Sunday, August 5, 2012

Module 5: Implementing New Technology


During my last two years in the classroom, I was the Educational Technology Mentor at my school.  Mesa Public Schools used the Ed Tech Mentor program as a way to provide onsite support for teachers.  Through one of the district initiatives, technology packages were sent to Title I schools that included of wireless slates, clickers, document cameras, and projectors.  One of my roles was to assist teachers in implementing the new technology into the classrooms.  The wireless slate was a piece of equipment I was particularly excited about.  It gave me mobility during my instruction and use proximity as a classroom management tool.  Students also loved having the opportunity to use the wireless slate during instruction.  The only drawback is that there is a learning curve in implementing the wireless slate into the classroom.  Learning how to use the wireless slate takes a certain amount of hand-eye coordination and most importantly – practice.  I would always use the wireless slate while presenting at staff meetings, I would demonstrate using wireless slates in the classroom, and I would provide one-on-one assistance to teachers.  Despite my efforts, most of the wireless slates can be found in their original boxes, untouched, lying on shelves.  Teachers expressed an interest in using this technology, so why did they fail to be fully implemented into the school?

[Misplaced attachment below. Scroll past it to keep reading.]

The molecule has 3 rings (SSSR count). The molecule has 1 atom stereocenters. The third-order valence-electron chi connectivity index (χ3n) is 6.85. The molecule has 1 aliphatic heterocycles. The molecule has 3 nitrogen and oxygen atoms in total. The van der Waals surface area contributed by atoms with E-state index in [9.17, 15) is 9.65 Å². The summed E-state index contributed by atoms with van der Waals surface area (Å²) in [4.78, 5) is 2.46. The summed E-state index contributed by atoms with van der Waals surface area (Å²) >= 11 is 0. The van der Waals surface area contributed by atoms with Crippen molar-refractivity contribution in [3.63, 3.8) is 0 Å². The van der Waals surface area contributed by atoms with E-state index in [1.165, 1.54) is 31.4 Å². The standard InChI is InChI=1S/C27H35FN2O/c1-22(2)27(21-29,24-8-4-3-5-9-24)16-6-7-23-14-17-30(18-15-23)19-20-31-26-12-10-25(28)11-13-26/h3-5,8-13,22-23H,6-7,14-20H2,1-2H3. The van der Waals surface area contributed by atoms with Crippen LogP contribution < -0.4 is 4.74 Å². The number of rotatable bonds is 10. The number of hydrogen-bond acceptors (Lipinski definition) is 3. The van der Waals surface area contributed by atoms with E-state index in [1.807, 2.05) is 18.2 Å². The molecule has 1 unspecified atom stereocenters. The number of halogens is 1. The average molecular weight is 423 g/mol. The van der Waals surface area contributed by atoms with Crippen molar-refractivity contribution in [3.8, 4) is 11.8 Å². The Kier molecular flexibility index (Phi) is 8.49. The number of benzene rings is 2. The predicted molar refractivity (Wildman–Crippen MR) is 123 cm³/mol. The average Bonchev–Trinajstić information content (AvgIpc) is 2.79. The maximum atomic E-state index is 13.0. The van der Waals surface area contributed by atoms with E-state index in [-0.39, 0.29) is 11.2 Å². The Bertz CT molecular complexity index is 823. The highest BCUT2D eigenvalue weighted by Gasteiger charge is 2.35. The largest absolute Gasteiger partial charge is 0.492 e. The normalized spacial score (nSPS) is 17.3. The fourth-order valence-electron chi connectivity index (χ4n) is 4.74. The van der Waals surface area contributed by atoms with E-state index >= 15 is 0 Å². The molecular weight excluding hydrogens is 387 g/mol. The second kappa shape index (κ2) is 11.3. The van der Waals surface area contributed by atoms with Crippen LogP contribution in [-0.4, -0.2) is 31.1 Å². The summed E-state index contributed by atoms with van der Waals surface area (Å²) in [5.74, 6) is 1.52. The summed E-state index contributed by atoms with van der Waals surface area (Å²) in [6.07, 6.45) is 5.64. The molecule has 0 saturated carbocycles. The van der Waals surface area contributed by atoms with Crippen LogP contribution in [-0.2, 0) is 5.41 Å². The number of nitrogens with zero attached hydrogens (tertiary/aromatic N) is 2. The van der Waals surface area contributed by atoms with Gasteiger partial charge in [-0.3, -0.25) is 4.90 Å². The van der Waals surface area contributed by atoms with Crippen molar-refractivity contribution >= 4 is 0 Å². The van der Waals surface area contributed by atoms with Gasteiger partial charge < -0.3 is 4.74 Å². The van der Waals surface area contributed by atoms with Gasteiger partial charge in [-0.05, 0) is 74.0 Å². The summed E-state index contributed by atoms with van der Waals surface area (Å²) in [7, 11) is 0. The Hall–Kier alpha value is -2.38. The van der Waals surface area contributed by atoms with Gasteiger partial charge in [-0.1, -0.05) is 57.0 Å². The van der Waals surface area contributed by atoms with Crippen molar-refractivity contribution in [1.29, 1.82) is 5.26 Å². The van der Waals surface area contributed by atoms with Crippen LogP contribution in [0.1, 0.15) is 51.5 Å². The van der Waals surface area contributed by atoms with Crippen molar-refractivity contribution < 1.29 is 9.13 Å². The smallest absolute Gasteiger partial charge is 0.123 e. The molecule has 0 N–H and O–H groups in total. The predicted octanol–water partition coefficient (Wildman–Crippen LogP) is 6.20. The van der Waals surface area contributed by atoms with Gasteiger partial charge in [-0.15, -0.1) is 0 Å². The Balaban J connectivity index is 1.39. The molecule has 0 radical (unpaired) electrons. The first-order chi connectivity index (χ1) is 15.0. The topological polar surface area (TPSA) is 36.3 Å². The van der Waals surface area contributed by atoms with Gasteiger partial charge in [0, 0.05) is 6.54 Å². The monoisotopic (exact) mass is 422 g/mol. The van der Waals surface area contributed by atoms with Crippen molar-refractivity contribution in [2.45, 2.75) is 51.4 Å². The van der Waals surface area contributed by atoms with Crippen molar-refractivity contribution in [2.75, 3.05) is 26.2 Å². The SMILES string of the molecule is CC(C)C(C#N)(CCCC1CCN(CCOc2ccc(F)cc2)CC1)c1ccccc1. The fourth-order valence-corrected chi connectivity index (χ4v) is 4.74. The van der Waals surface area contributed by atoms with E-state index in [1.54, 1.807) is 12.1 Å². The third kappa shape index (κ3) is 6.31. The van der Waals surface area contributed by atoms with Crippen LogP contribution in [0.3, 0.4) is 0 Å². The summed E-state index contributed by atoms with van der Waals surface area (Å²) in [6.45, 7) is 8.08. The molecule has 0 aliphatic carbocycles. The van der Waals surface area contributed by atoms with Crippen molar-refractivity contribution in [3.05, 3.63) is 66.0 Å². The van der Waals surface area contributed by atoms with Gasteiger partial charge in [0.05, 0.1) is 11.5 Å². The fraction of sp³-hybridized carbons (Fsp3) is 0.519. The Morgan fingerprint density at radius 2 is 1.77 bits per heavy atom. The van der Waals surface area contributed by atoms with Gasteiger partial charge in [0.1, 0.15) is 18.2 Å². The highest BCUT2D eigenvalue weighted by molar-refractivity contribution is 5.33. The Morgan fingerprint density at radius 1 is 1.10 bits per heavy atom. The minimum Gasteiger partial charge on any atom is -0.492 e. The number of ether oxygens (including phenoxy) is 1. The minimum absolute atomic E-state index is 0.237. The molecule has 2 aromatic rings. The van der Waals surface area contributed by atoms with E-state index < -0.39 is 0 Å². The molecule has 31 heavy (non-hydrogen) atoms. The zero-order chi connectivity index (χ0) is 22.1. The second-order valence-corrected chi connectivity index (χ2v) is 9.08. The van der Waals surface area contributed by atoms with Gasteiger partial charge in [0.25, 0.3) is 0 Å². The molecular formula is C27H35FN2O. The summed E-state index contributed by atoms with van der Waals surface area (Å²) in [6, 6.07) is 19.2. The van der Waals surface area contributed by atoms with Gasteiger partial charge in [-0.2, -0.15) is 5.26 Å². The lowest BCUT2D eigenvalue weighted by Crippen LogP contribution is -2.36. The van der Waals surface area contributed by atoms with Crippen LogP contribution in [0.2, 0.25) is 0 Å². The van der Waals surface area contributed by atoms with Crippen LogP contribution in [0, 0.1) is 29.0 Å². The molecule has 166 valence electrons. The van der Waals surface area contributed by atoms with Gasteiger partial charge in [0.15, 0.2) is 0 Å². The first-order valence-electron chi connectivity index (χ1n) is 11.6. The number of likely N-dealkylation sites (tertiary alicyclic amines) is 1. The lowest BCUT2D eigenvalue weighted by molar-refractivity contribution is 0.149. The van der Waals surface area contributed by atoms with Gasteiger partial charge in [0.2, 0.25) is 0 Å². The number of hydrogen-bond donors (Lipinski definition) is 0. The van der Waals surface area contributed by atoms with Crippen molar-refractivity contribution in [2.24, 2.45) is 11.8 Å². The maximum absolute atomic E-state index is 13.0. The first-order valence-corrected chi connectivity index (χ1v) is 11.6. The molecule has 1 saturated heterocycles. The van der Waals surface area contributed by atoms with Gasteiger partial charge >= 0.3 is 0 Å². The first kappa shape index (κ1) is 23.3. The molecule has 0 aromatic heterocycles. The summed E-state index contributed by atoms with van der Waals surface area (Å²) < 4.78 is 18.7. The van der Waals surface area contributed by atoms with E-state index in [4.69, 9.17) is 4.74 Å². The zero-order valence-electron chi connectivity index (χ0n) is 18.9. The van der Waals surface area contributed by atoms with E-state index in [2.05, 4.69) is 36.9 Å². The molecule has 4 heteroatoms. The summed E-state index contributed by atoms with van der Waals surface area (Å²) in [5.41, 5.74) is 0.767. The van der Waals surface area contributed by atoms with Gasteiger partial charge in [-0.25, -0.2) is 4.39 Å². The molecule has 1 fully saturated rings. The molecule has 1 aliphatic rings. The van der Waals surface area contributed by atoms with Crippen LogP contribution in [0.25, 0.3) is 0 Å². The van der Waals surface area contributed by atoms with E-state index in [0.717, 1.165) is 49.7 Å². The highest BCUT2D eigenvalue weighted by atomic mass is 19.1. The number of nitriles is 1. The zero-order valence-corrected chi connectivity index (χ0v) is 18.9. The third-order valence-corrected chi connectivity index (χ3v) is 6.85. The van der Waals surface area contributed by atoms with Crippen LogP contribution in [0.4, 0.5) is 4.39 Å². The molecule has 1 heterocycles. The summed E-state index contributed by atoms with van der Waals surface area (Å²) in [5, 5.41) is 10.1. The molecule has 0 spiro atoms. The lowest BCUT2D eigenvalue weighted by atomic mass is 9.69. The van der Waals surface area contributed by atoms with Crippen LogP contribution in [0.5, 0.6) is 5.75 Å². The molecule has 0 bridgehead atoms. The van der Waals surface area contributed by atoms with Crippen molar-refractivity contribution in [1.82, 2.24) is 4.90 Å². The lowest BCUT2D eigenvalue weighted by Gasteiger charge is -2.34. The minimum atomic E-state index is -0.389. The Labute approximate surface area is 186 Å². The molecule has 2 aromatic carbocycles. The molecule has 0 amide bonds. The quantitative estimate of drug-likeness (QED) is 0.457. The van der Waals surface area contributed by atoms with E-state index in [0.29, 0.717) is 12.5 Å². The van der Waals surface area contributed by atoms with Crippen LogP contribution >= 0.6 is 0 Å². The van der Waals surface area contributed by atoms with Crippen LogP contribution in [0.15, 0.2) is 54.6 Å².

The answer is that the wireless slate failed to meet Keller’s four conditions for motivation: attention, relevance, confidence and satisfaction (Driscoll, 2005).  While teachers’ attention was initially captured during presentations, their attention in using the wireless slate was not sustained. Teachers did not find enough relevance in the use of the wireless slate.  Their current practices of instruction worked for them.  They also lacked the confidence to be able to successfully implement the wireless slate and feared that if they tried to use it that it could hinder instruction.  The blocks that the teachers had became insurmountable hurdles that have kept the wireless slate from being used.